Reviewing the AABA structure in a performance, the first two sections are the A (chorus) section. Everybody plays. The B section (third section) is an interlude that eventually leads to a bridge that's a way tunes will transition from one mode to another. Typically, this is when players trade places, solo, and improvise. And the players who aren't soloing, they fade to the background and accompany the soloist. This is also known as “comping.” You will see this exchange between different players in different ways. But what's common is the time interval. A solo can be as short as one bar, or can be four, eight, 12, 16 or more bars in length. It all depends on what the song requires, what the mood is in the moment, the facts and circumstances. It's not unlike a typical software project. The key is that regardless of the physical differences, there's a level of physical commonality you can reach that transcends any song such that an abstraction starts to materialize. This becomes a common reference point that each tune will vary from. Those respective variances to that common reference point can be compared, and thus different tunes can be compared and contrasted. The structure, taxonomy, and rules behind jazz and music in general makes that possible. I use this very technique to compare and contrast different software projects.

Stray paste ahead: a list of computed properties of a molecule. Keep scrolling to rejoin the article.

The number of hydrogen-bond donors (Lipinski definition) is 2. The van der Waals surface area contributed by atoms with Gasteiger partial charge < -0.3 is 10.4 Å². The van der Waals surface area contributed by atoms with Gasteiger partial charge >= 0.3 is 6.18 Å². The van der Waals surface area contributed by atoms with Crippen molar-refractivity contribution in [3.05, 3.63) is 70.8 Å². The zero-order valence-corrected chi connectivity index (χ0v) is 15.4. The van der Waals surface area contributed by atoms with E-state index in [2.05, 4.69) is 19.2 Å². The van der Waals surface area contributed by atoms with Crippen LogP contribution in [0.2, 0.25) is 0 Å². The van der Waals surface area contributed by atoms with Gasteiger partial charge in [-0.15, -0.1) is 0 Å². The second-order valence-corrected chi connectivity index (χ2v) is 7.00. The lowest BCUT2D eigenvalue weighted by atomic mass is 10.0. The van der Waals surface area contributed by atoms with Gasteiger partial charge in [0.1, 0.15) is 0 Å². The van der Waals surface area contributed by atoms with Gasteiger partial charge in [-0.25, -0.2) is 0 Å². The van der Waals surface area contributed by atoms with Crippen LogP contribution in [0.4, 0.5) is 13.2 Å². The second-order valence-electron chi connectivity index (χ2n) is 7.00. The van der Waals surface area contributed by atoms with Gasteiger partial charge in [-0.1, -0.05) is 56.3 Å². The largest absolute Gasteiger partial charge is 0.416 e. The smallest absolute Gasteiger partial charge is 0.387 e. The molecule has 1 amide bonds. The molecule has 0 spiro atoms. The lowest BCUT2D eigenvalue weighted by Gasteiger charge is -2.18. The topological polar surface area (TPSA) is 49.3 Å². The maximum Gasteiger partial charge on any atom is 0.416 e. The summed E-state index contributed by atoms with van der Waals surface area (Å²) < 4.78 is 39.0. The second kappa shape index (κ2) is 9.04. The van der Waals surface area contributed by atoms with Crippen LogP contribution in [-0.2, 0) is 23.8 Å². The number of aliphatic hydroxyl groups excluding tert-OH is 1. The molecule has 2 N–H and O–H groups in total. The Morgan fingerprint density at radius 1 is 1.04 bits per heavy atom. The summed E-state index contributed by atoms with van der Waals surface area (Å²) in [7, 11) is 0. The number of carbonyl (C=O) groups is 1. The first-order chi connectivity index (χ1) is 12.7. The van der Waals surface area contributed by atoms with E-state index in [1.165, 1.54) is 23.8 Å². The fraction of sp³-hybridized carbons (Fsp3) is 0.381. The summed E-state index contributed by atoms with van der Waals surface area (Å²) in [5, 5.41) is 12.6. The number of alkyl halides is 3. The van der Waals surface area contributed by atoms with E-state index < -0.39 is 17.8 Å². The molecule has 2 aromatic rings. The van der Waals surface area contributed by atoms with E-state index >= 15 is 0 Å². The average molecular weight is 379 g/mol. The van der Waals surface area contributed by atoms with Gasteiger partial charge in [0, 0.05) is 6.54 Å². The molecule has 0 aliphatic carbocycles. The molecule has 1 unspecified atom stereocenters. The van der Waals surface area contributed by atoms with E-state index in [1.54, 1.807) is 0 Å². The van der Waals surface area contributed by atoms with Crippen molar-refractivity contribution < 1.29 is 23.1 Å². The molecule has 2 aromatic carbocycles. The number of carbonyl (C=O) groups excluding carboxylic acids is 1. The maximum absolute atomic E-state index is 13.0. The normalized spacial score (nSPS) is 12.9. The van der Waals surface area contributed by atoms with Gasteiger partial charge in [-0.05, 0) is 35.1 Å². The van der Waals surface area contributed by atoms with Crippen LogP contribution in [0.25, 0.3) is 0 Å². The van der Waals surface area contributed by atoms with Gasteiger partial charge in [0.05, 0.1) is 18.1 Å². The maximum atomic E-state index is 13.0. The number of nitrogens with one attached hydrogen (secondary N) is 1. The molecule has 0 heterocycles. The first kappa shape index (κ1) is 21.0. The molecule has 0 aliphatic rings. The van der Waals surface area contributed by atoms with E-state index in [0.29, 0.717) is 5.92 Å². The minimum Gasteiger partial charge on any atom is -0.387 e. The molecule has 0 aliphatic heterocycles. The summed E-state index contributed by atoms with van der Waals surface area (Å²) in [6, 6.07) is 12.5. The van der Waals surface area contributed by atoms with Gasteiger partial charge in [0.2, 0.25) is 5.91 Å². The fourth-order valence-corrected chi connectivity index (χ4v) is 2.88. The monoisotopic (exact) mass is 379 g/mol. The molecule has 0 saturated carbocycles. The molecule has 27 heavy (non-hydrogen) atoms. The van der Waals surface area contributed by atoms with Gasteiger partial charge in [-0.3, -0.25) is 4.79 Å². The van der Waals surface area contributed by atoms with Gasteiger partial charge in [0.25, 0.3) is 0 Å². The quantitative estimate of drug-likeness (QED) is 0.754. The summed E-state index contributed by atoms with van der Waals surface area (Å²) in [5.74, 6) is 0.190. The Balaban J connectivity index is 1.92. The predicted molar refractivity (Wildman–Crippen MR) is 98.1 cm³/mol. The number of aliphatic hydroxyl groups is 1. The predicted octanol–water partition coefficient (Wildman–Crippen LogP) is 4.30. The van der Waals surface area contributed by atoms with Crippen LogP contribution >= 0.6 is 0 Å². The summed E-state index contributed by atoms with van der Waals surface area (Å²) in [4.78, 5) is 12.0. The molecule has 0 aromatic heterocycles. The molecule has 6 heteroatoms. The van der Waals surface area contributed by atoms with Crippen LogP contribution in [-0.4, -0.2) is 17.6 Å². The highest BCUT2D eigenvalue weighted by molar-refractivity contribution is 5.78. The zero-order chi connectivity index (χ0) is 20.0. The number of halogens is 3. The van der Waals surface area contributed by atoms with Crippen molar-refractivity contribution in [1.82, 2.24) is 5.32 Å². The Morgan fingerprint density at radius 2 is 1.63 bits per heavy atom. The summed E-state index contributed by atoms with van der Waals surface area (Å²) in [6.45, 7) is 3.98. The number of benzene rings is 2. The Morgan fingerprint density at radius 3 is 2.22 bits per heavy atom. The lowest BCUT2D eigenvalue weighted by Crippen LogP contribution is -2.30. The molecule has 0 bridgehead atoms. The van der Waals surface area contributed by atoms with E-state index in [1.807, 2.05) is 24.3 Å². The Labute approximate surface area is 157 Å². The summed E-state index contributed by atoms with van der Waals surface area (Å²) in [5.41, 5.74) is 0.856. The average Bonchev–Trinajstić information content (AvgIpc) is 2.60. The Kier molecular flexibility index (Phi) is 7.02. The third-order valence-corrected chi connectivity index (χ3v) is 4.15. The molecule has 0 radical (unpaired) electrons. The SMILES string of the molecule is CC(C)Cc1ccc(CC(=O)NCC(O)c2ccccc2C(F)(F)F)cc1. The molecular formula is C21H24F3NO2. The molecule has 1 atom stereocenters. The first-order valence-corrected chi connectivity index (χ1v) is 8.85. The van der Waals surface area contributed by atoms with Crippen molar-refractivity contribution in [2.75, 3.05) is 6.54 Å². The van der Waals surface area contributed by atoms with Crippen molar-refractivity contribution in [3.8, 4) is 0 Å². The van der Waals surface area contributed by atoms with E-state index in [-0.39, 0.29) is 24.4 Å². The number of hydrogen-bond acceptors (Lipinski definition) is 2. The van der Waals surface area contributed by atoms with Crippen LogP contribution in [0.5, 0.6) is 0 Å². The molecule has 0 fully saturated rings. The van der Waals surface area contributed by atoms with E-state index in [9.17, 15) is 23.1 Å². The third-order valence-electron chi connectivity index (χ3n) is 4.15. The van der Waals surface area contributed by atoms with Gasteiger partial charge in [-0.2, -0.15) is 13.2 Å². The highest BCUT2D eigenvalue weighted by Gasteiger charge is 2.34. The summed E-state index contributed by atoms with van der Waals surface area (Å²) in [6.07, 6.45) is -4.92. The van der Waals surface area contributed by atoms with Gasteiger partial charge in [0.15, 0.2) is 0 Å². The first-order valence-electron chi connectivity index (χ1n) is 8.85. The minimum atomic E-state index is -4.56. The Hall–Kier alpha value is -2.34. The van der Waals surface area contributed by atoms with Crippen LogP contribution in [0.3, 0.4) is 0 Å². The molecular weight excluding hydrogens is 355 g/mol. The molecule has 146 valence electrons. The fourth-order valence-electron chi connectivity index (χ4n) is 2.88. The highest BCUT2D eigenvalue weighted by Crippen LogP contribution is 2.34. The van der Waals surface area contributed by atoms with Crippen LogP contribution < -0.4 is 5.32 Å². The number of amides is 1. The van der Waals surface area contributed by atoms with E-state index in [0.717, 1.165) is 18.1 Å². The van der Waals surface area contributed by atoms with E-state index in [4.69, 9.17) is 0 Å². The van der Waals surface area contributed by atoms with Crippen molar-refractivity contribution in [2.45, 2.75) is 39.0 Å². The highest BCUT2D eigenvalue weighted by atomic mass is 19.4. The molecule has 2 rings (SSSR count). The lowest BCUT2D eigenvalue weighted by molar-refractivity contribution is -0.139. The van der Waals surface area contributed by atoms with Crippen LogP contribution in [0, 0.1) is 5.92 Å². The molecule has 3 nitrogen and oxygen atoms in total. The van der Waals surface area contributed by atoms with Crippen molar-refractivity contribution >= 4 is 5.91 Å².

People and Process

If you've read my work over the past 20 years or so, you've read the phrase “People, process, and tools.” The idea is that that for any process to work, it first requires people to understand and carry out a process. To the extent that the first two things are in place, then, and only then, do tools begin to have efficacy. In other words, even if you have the best horn in the world, if you can't play with others, you can't play at all. And by playing with others, what I mean is knowing and understanding the rules. There must be an agreed upon acceptance of the rules. Imagine a quartet where the drummer and horn player are on one page and the horn and piano player are on another page? It would sound pretty bad!